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The Secret Life of Bees Paperback – 3 Mar 2003


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Product details

  • Paperback: 384 pages
  • Publisher: Headline Review; New Ed edition (3 Mar 2003)
  • Language: English
  • ISBN-10: 0747266832
  • ISBN-13: 978-0747266839
  • Product Dimensions: 13 x 2.6 x 19.7 cm
  • Average Customer Review: 4.5 out of 5 stars  See all reviews (402 customer reviews)
  • Amazon Bestsellers Rank: 1,860 in Books (See Top 100 in Books)

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Review

'Kidd's first novel is well placed, gentle and deeply moving' The Times (The Times)

'A personal favourite, one of those infectiously written books you can't get out of your mind...a lovely tale' Bookseller (Bookseller)

'A tale that's beautifully and movingly written' Buzz (Buzz)

Book Description

Sue Monk Kidd's exquisite first novel has received huge acclaim.

'Wonderfully written, powerful, poignant, and humorous... Do read it' Joanna Trollope


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Customer Reviews

4.5 out of 5 stars

Most Helpful Customer Reviews

50 of 51 people found the following review helpful By b.lops on 31 Jan 2009
Format: Paperback
A truly charming book, wonderfully written, moving and heart-warming with a spiritual core. The main character is Lily, a motherless teenager who has been brought up by her bitter, angry father. Lily's journey to find something or someone to answer the questions and fill the gap that her mother's death has left within her takes her to a mesmerizing, soulful place in the American south. The year is 1964 and the civil rights act has just been signed which adds more tension to the story and provides an inspired backdrop to Lily's journey. The desciptions are beautiful, I could smell the honey, hear the bees and feel the heat. The characters are full and August Boatwright in particular is one I wish I knew in real life. Lily's thoughts and her anguish are written so well I was reading through tears. This is a moving story but not maudlin or depressing one, it is uplifting, full of heart and inspiration. Just a little footnote, if you enjoyed reading this I recommend you read A Gathering Light by Jennifer Donnelly too.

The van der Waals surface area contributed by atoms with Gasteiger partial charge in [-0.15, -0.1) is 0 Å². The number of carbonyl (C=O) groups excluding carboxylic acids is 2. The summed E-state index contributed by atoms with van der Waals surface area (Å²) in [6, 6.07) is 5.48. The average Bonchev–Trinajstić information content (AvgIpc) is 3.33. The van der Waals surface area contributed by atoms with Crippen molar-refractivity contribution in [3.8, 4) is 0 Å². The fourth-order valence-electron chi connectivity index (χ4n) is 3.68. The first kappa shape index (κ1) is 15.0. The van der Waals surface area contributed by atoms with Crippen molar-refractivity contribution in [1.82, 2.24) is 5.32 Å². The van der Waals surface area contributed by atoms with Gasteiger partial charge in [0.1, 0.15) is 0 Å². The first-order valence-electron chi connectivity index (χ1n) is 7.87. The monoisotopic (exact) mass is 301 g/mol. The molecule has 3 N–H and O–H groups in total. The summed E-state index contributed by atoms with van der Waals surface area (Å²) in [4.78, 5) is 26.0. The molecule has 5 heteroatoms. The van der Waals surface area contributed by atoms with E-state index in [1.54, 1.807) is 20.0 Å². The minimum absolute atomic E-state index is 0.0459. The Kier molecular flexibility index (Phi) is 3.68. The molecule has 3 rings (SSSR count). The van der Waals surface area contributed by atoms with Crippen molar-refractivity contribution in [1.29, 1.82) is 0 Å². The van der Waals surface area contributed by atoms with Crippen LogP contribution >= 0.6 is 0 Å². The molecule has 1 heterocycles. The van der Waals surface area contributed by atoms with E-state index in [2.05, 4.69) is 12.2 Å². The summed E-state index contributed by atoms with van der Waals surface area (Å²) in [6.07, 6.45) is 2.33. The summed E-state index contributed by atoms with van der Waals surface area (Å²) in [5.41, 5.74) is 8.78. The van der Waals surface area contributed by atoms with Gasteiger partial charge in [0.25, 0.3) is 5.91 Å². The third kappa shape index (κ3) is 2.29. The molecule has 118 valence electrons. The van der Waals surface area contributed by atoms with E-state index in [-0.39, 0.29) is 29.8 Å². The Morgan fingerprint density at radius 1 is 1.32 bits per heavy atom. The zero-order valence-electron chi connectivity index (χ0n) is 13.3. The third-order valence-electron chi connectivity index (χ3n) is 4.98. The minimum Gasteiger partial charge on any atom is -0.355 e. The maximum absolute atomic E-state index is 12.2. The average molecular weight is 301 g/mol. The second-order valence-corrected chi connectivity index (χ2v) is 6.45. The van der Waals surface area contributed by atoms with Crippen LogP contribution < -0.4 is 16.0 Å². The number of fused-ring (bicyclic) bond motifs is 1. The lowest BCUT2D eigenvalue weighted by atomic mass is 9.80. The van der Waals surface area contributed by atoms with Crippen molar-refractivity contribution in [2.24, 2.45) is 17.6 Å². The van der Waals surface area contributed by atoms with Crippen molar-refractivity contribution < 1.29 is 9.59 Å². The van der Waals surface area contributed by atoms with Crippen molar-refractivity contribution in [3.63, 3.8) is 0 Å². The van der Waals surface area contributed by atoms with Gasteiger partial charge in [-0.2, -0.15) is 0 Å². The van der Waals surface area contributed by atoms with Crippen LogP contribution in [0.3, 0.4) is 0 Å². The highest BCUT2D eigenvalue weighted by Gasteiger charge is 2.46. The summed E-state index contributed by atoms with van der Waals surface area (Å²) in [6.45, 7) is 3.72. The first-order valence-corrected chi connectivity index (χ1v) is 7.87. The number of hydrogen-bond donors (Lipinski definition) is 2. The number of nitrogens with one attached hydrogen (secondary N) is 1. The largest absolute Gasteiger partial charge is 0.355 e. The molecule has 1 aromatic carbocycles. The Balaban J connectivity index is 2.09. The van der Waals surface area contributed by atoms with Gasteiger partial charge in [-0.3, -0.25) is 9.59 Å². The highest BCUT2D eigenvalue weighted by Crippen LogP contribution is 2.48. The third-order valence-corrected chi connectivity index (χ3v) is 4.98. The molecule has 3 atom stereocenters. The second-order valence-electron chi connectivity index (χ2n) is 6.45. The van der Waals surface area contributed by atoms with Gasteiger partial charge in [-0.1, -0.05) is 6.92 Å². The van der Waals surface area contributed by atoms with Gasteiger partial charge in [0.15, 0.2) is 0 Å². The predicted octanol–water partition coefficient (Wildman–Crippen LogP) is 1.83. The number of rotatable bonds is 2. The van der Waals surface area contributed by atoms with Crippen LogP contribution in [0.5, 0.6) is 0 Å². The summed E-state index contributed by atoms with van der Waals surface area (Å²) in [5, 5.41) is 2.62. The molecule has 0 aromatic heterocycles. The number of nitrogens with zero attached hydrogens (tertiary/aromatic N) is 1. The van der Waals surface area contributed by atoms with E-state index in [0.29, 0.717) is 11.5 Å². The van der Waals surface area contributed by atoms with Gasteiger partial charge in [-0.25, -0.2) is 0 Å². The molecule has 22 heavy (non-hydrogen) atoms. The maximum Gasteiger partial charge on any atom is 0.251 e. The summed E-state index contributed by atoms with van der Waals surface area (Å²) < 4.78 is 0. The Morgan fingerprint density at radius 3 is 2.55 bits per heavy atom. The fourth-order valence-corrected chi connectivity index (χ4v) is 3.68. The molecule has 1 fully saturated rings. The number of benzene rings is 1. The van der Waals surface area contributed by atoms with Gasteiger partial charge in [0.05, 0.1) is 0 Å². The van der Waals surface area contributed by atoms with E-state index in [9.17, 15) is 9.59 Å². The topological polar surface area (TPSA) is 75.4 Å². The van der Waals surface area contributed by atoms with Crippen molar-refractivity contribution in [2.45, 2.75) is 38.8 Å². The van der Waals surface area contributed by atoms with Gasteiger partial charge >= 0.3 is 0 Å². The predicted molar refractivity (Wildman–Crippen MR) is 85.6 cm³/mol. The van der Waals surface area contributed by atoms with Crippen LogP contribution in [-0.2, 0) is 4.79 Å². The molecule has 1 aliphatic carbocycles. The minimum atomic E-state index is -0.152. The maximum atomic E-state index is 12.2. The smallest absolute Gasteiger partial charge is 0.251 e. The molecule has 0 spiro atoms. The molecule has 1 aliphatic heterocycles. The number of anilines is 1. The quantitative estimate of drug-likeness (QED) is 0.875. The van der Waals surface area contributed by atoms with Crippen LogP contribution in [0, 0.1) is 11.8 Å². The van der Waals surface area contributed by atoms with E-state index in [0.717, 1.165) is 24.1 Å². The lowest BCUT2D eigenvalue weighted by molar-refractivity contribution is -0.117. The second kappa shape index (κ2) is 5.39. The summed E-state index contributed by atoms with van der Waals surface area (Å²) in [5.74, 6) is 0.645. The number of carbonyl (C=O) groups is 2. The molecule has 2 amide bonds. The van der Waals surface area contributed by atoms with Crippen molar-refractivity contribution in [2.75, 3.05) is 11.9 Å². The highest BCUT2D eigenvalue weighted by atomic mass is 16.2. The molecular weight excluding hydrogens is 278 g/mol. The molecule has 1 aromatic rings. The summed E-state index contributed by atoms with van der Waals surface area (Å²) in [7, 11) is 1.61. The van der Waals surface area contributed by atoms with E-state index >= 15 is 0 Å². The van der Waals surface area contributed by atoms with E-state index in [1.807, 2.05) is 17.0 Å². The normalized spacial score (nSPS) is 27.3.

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160 of 171 people found the following review helpful By Janette on 8 April 2003
Format: Paperback
Forget the title - this is a heart-wrenching, beautiful book and I urge you to read it, whatever your usual reading matter. The narrator of this novel, Lily, grows up unloved and believing that she accidentally killed her mother at the age of four. She starts her story "the summer I turned fourteen", and Sue Monk Kidd perfectly captures the awkward restlessness of the teenager, longing for love, yearning to discover the truth and fearful of what will emerge. The casual references to racial attitudes in South Carolina in 1964 are shocking, and the unique beekeeping sisters she finishes up with stay with you and haunt you long after you finish the book. Poignant and humorous by turns, the tale brought tears to my eyes on several occasions, something which has never happened before in my wide reading history. An added bonus are the wonderful facts you will learn about bees... I really can't recommend this book strongly enough!!!
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6 of 6 people found the following review helpful By johnny lone on 3 Jun 2004
Format: Paperback
Great writing, moving story, and deep relevance for all of us because of Monk Kidd's persuasive linking between identity and trauma, not just on a personal level, but on a broader societal level. Nothing new about this, of course, but The Secret Life of Bees succeeds because of its charm and intimacy. I have read another excellent book recently about a person whose life was shaped by the life and dead of his mother, and by the trauma that underpins his chosen life. Called IN THE GHOST COUNTRY by Peter Hillary and John Elder, the book has been described in overseas news reviews as ``deserving a much wider audience because of its searing psychological insights'' and ''a superb dialogue on human frailty.'' Check it out.